Voodoo spirits get credit for Aristide's flight
By Marcus Warren in Port-au-Prince
President Jean-Bertrand Aristide did not flee Haiti because he lost his nerve. Neither did the United States blackmail him. No, the most satisfying explanation for the country's recent upheavals is that the spirits were offended and taking their revenge.
Voodoo, an exotic synthesis of African, Caribbean and Roman Catholic beliefs, with freemasonry mixed in too, pervades every facet of life in Haiti, so its role in the downfall of Mr Aristide is, for most, beyond dispute.
Just as its flags, murals, shrines, rum, rattles and images of madonnas and saints lurk, invisible from the outside, in slum temples, the religion underlies each momentous event in the nation's history.
The rise and fall of Mr Aristide, its first democratically elected leader and an ordained Catholic priest who adopted as his symbol the cockerel, a voodoo icon, illustrates this. Mr Aristide, whose library contained many books on the national religion, was guilty of the voodoo equivalent of hubris and then struck down by its version of nemesis, several voodo priests said this week.
Comparing himself to the heroes who won Haiti's slaves freedom from the French two centuries ago was a fatal mistake, they said, one that the heroes, by now spirits themselves, punished.
He has yet to learn his lesson. Even from his African exile he was still quoting Jean-Jacques Dessalines, a giant of the struggle for liberty, complaining, that his enemies "had chopped down the tree of peace".
Desperate to cling on to power, he also dabbled in what voodoo priests and priestesses called sorcery and the black arts, very different from the benign voodoo they claim to practise.
The priests and priestesses were still reluctant to mention the president by name, but their disapproval shone through their careful choice of words. "There are some sacrifices that when you make them you pay for them very fast," said one of Haiti's best known priestesses, Gladys Maitre.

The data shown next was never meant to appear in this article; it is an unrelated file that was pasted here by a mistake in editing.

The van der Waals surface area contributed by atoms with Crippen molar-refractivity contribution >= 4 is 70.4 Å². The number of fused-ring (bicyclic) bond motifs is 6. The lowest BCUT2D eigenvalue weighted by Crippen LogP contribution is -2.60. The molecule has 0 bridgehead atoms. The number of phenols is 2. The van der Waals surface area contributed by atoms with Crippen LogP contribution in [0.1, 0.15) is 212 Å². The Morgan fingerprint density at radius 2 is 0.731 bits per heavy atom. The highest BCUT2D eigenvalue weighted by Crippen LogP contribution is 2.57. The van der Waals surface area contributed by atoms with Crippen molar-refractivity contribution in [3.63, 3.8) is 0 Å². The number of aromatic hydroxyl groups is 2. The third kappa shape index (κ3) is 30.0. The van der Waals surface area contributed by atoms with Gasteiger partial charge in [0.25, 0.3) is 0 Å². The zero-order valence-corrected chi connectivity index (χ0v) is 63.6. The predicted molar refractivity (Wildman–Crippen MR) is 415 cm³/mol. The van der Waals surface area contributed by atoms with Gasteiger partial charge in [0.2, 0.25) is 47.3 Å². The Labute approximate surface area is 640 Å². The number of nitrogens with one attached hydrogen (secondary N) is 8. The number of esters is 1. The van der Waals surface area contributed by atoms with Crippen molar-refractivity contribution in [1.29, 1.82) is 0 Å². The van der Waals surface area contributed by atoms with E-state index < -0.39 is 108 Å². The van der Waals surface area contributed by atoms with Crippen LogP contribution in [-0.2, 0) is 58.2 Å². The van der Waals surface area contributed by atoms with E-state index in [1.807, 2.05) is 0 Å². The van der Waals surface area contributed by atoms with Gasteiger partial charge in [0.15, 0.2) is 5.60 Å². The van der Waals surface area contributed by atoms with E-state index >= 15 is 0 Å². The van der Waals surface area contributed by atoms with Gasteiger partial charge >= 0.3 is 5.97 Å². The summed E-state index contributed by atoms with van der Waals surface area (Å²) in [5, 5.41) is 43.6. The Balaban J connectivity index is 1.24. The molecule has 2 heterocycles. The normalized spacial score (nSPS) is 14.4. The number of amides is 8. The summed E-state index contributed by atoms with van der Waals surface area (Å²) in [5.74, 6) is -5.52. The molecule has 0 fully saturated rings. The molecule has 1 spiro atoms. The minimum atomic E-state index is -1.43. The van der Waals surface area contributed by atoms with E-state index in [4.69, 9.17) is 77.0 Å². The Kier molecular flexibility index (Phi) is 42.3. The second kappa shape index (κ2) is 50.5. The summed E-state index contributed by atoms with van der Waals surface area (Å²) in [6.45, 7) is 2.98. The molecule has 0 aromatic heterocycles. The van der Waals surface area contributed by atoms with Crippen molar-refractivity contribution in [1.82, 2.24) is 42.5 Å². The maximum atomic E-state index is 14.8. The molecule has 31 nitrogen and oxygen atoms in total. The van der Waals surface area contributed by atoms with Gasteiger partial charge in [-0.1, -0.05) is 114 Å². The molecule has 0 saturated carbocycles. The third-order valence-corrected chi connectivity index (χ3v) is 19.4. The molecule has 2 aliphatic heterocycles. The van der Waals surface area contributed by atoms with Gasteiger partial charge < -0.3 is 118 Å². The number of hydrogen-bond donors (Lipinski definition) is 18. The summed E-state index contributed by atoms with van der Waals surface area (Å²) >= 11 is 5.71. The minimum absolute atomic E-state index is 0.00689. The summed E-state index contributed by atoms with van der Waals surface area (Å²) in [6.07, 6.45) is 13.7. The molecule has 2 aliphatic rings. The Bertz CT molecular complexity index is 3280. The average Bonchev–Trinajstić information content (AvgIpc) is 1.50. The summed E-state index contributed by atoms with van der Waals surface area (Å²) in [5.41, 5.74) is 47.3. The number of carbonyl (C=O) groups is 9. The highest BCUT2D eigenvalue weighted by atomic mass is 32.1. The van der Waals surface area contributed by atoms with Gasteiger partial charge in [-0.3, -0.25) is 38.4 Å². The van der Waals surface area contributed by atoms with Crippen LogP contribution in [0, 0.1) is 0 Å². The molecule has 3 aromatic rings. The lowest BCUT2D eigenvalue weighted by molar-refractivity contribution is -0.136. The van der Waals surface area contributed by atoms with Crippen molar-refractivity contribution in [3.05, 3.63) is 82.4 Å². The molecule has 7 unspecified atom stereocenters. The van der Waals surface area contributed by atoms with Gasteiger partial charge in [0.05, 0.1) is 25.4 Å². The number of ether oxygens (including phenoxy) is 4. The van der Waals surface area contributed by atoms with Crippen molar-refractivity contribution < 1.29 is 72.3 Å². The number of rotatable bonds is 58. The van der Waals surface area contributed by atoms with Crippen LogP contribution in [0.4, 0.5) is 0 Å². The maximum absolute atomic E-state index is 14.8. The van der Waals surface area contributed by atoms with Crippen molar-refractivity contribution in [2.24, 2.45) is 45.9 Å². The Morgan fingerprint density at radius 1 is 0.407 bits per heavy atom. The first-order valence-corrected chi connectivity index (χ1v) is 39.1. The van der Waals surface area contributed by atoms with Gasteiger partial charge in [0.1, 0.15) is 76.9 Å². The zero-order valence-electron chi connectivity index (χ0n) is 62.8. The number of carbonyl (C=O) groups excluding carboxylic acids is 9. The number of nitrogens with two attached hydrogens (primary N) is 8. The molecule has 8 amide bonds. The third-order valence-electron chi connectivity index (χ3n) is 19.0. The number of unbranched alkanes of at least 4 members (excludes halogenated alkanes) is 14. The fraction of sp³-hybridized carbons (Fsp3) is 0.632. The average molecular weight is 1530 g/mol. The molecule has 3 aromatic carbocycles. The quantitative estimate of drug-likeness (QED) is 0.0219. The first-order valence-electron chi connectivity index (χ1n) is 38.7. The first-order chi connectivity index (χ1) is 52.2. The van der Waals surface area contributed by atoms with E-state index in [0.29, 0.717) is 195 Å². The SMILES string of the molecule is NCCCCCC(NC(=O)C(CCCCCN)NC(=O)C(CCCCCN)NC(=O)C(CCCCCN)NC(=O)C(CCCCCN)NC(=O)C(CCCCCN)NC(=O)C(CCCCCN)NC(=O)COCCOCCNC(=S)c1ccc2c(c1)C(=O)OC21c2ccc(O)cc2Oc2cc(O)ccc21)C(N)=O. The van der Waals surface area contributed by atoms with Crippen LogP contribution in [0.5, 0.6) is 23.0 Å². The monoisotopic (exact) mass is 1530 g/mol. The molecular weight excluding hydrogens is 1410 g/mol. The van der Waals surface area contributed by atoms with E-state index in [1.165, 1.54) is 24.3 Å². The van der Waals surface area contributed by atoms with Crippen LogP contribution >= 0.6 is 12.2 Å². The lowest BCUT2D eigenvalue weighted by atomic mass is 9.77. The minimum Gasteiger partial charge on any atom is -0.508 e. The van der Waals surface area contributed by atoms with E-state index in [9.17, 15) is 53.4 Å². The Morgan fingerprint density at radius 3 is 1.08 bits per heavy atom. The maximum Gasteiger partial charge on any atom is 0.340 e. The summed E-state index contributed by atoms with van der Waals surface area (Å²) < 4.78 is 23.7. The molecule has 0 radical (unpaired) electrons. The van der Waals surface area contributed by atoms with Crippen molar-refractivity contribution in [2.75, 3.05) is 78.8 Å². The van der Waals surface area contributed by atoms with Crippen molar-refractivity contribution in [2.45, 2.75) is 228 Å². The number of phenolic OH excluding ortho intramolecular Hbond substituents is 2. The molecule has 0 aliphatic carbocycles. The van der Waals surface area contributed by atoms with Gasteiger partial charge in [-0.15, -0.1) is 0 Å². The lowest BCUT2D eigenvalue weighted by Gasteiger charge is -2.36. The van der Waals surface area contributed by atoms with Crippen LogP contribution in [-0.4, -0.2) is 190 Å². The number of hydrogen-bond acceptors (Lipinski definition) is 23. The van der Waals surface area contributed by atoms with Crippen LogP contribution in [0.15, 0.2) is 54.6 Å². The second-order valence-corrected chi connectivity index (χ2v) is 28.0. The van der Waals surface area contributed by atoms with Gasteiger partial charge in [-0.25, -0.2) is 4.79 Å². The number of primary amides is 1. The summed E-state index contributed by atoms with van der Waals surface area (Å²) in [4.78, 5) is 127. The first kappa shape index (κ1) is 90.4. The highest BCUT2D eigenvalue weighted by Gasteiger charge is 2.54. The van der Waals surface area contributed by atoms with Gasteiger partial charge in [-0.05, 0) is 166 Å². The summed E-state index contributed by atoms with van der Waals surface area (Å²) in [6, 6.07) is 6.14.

Another, a designer of beautiful, sequined voodoo flags, suggested that the normal contract between man and spirits had, in Mr Aristide's case, been broken.
"Some of the spirits are like politicians," said Silva Joseph. "They want something from you but they don't ask for it. And they perform a service for you to keep you in their power." Perhaps it was finally over for Mr Aristide, not when the Americans persuaded him to step down and flee the country last weekend, but a few days earlier, when Sister Ann, his voodoo priestess, left.
Whatever the immediate cause of Mr Aristide's departure, it provoked a hair-raising outburst of violence and bloodletting on the streets. Here too, voodoo was everywhere.
With the capital in the grip of armed gangs of looters, my guide through the mayhem, a former New York banker who is also a voodoo priest, wrapped a red scarf around our rear-view mirror.
An evil spirit had crossed our path and we were at even more risk than the time when a thug had pointed a pump-action shotgun at the car, Jean-Daniel Lafontant told me later. Mercifully, the scarf's magic seemed to work.
"Don't go down there," a voodoo sister, whispered at us the next day as we debated whether to venture into one of the most dangerous slums. We took her advice.